What do you want in a smartphone? A premium build quality? A high-resolution display that looks the business whether youâre watching a movie or reading a book?
Maybe itâs a decent camera so you can ditch your compact snapper.
As phones become better at doing all these things, manufacturers struggle to make their products stand out.
The latest premium phone to hit the market is Sonyâs Xperia Z2. Like many phones recently, itâs a direct and gentle upgrade of an existing phone: the Xperia Z1, released last autumn, which looks pretty similar to this new phone. Both have a solid metal frame and glass front and back.
That metal-framed design with glass back may not match the high-end sparkle of the HTC One (M8), but itâs pretty sharp.
The Xperia Z2
The chamfered edges make it feel a little more palm-friendly than a phone this size deserves to be. The phone measures 146.8 x 73.3 x 8.2mm, so there are plenty of hands which will find this phone just too hefty. Still, at least itâs slimmer than last yearâs model and a touch lighter at 163g, even though the screen size has increased.
Itâs among the biggest, heaviest of the mainstream premium phones (obviously there are phablets which are even more cumbersome). But it still feels manageable â just â and comes across as well-built and reliable rather than super-slim. Itâs more high-end than the plastic-backed Samsung Galaxy S5. If you like a little monolith in your pocket, the Z2 is for you.
The screen, now 5.2 inches, is the first really noticeable upgrade over last year. This is the first IPS screen Sony has used and this particular kind of LCD has great viewing angles.
Sony has cribbed some knowledge from its TV boffins to create whatâs called Live Colour LED. Instead of the over-saturated colours found in some OLED screens, this gives more faithful, realistic hues. Itâs worlds away from the previous phoneâs screen quality.
Not that last year the screen was terrible but it was outgunned by some rivals. This time, itâs very nearly on a par with the stunning display on the Samsung Galaxy S5 and it looks more natural than Samsungâs does. The screen is such an important part of a phone, itâs a nightmare when itâs not quite good enough. This one is. The touchscreen is responsive and fast, by the way, so touching it is as pleasant as looking at it.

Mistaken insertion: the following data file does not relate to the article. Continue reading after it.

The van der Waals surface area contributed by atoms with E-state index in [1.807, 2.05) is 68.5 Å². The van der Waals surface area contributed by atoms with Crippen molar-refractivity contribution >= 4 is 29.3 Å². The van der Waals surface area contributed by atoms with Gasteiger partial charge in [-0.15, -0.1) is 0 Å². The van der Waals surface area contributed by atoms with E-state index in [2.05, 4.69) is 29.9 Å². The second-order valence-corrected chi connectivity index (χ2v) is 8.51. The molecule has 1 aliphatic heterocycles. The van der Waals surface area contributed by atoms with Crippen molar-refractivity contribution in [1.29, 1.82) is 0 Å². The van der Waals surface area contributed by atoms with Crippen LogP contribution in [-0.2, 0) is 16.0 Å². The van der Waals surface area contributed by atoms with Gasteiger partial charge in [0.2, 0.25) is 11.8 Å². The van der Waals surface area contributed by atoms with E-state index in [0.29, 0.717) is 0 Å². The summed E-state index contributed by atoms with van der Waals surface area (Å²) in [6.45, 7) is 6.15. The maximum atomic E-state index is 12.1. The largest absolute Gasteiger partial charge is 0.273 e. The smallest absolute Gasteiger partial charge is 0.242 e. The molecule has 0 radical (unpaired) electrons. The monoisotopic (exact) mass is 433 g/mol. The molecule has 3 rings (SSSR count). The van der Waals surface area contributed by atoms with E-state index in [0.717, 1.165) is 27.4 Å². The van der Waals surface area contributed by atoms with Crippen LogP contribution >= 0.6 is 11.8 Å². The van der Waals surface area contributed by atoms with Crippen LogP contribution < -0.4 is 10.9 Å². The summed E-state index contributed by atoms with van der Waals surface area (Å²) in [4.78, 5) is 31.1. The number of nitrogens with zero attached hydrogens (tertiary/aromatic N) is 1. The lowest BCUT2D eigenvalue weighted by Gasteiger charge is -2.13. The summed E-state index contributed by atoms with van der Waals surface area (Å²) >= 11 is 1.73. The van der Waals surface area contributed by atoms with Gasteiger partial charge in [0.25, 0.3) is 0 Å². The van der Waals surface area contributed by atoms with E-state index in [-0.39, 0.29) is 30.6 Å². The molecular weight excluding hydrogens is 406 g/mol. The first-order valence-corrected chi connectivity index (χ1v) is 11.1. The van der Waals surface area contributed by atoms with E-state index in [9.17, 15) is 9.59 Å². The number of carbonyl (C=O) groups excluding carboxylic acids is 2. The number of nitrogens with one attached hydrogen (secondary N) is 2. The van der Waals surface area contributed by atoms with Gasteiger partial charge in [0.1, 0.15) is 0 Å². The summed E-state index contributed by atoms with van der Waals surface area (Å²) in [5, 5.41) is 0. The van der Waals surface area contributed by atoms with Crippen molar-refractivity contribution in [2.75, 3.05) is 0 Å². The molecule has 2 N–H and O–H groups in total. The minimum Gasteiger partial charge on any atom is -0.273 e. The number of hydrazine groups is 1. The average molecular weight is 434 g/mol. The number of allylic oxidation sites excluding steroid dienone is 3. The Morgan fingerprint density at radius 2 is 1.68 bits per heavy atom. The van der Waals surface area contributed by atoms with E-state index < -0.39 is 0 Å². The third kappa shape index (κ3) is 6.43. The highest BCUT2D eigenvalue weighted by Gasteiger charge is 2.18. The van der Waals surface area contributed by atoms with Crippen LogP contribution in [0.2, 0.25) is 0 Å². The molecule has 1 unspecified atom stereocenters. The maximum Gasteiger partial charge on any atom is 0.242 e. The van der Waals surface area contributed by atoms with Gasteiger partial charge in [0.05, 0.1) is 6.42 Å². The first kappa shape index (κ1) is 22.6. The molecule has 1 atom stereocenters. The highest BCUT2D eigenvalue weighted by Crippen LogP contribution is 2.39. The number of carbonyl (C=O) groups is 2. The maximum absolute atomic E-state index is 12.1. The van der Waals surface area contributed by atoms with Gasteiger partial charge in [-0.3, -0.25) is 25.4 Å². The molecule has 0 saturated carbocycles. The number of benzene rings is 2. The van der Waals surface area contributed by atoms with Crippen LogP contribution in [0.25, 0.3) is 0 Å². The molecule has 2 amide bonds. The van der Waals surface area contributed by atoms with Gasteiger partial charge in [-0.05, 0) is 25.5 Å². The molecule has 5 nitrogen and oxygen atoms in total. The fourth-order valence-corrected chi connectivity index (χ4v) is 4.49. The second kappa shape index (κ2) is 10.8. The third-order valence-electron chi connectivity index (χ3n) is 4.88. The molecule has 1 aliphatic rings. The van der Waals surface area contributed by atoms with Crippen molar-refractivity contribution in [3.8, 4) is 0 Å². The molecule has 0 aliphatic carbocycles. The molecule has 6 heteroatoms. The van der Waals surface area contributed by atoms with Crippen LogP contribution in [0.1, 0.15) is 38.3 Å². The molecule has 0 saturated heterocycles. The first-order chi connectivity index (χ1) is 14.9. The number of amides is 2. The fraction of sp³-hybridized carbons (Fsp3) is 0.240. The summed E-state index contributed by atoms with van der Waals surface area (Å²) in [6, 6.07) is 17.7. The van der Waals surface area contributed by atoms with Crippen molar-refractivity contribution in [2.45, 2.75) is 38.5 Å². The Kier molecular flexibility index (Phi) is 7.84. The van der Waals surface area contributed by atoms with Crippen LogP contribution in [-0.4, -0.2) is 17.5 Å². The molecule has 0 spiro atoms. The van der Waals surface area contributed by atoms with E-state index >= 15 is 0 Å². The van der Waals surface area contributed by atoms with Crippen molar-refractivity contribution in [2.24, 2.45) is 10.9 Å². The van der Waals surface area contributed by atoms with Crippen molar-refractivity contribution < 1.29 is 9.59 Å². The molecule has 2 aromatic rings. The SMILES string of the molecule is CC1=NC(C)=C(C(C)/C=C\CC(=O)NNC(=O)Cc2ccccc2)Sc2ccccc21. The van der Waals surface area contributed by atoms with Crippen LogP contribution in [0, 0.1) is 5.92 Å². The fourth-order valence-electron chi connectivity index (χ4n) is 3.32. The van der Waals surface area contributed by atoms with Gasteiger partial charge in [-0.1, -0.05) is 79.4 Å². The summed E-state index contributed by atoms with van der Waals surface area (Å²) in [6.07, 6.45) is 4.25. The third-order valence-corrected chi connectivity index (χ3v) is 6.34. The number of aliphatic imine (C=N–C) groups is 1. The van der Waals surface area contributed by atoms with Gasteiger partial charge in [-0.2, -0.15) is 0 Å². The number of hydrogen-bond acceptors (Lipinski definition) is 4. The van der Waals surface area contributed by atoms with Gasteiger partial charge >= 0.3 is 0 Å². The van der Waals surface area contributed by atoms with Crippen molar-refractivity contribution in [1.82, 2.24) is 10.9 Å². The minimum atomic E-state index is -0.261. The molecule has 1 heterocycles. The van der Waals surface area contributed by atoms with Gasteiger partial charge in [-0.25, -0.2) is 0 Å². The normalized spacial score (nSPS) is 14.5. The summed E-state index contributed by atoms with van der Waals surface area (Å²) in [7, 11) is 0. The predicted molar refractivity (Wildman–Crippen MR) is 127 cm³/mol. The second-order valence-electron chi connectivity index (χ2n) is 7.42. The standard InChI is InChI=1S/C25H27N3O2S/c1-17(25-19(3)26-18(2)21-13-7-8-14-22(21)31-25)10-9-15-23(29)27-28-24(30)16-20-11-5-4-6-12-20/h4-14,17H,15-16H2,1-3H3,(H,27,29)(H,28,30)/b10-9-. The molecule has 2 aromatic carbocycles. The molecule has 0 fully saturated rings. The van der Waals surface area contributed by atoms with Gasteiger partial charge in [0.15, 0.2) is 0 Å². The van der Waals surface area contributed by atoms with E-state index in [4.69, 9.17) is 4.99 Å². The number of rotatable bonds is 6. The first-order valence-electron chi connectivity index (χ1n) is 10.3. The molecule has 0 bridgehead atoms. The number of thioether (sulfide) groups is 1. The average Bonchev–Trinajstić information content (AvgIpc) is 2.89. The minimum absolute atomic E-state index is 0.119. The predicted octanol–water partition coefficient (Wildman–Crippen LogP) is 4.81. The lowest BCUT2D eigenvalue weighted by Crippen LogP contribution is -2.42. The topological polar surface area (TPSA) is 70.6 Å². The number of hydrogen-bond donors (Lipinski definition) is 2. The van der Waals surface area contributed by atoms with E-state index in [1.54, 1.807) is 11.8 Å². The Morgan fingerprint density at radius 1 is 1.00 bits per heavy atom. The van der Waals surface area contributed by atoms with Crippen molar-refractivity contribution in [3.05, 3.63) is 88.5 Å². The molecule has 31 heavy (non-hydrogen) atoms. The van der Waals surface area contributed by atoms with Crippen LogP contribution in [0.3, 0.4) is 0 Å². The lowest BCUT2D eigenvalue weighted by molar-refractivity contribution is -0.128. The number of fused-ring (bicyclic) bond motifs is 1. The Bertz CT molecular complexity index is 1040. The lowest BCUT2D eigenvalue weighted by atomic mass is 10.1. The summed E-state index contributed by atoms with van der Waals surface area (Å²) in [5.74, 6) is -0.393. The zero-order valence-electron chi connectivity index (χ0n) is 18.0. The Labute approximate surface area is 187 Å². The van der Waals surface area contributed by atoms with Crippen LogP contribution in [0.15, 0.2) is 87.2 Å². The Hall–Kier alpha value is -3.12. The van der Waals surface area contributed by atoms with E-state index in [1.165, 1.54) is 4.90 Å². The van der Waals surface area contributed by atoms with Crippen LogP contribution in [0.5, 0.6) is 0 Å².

Basic snapper’s the same… but get a load of the video camera
The Xperia’s cam hole
Many of this phoneâs components are the same as last year. The camera is a 20.7MP model, again. Still, many of the Xperia Z1âs specs were significantly more high-end than most of the competition, so there was no need to change the camera. It had components from advanced Sony compact cameras, and was capable of delivering excellent results.
Last time and this, there was minimal shutter lag, responsive focus and lighting measurements so that a simple interface delivered sophisticated results. Since a camera is a crucial part of a phone for many, Sony was wise to make this a priority. But itâs not all the same this time around. The Z2 has a big improvement in the phoneâs video-recording capabilities.
Like the Samsung Galaxy S5, the Xperia Z2 can shoot in 4K resolution, which as you know is four times that of HD and unusable on all but the most expensive of TVs. Sony calls it future-proofing your memories, a clever phrase to get us to buy into a technology we canât really use yet. Still, if we donât mislay the footage before buying a new-fangled 4K telly, the future really will be bright (though perhaps not orange).
In practice, the video looks sumptuous and pristine on this phone, even though the screen canât do the full resolution justice. And letâs be grateful the phone has a microSD card slot, one that can use cards of up to 128GB capacity, because that 4K footage takes up a lot of space, and quickly. The camera interface is straightforward but still manages to be sophisticated and subtle with extra features.
The video looks fantastic, but the small screen can’t handle 4K’s full glory (click to enlarge)
Take Info-Eye, which uses augmented reality to overlay information on top of what the camera sees. If youâre looking at a landmark building, and the phone recognises it, it will download information to the phoneâs display. You need a decent data connection for this. And other effects include dinosaurs and volcanoes which are superimposed on still and moving images. Nuts, but fun. If a cameraâs not your priority, the Sony Xperia Z2 has more to offer.
Info-Eye, overlays info on top of what the camera sees â nifty trick… if you’ve got access to Wi-Fi